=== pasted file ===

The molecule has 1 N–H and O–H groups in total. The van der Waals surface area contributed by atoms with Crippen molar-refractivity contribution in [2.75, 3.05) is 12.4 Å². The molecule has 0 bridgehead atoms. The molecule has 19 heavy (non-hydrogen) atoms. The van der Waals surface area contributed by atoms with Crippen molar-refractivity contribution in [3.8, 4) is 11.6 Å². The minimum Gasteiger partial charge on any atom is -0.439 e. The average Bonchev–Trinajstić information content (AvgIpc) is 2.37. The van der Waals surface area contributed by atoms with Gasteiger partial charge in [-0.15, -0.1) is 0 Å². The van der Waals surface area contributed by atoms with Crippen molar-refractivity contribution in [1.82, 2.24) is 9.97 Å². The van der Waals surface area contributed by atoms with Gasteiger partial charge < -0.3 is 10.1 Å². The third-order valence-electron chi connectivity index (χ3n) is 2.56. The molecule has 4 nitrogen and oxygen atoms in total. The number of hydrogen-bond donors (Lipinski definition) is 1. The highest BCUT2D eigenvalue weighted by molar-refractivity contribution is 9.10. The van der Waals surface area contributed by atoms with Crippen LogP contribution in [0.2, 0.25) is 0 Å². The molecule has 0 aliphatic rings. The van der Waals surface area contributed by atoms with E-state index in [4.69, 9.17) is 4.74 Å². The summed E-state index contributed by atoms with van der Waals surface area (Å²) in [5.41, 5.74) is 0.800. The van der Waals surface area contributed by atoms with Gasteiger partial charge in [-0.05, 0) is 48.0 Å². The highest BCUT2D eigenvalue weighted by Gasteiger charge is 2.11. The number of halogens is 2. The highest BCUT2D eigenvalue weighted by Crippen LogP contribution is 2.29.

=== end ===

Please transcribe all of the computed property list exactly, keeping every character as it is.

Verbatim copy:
The molecule has 1 N–H and O–H groups in total. The van der Waals surface area contributed by atoms with Crippen molar-refractivity contribution in [2.75, 3.05) is 12.4 Å². The molecule has 0 bridgehead atoms. The molecule has 19 heavy (non-hydrogen) atoms. The van der Waals surface area contributed by atoms with Crippen molar-refractivity contribution in [3.8, 4) is 11.6 Å². The minimum Gasteiger partial charge on any atom is -0.439 e. The average Bonchev–Trinajstić information content (AvgIpc) is 2.37. The van der Waals surface area contributed by atoms with Gasteiger partial charge in [-0.15, -0.1) is 0 Å². The van der Waals surface area contributed by atoms with Crippen molar-refractivity contribution in [1.82, 2.24) is 9.97 Å². The van der Waals surface area contributed by atoms with Gasteiger partial charge < -0.3 is 10.1 Å². The third-order valence-electron chi connectivity index (χ3n) is 2.56. The molecule has 4 nitrogen and oxygen atoms in total. The number of hydrogen-bond donors (Lipinski definition) is 1. The highest BCUT2D eigenvalue weighted by molar-refractivity contribution is 9.10. The van der Waals surface area contributed by atoms with Crippen LogP contribution in [0.2, 0.25) is 0 Å². The molecule has 0 aliphatic rings. The van der Waals surface area contributed by atoms with E-state index in [4.69, 9.17) is 4.74 Å². The summed E-state index contributed by atoms with van der Waals surface area (Å²) in [5.41, 5.74) is 0.800. The van der Waals surface area contributed by atoms with Gasteiger partial charge in [-0.05, 0) is 48.0 Å². The highest BCUT2D eigenvalue weighted by Gasteiger charge is 2.11. The number of halogens is 2. The highest BCUT2D eigenvalue weighted by Crippen LogP contribution is 2.29.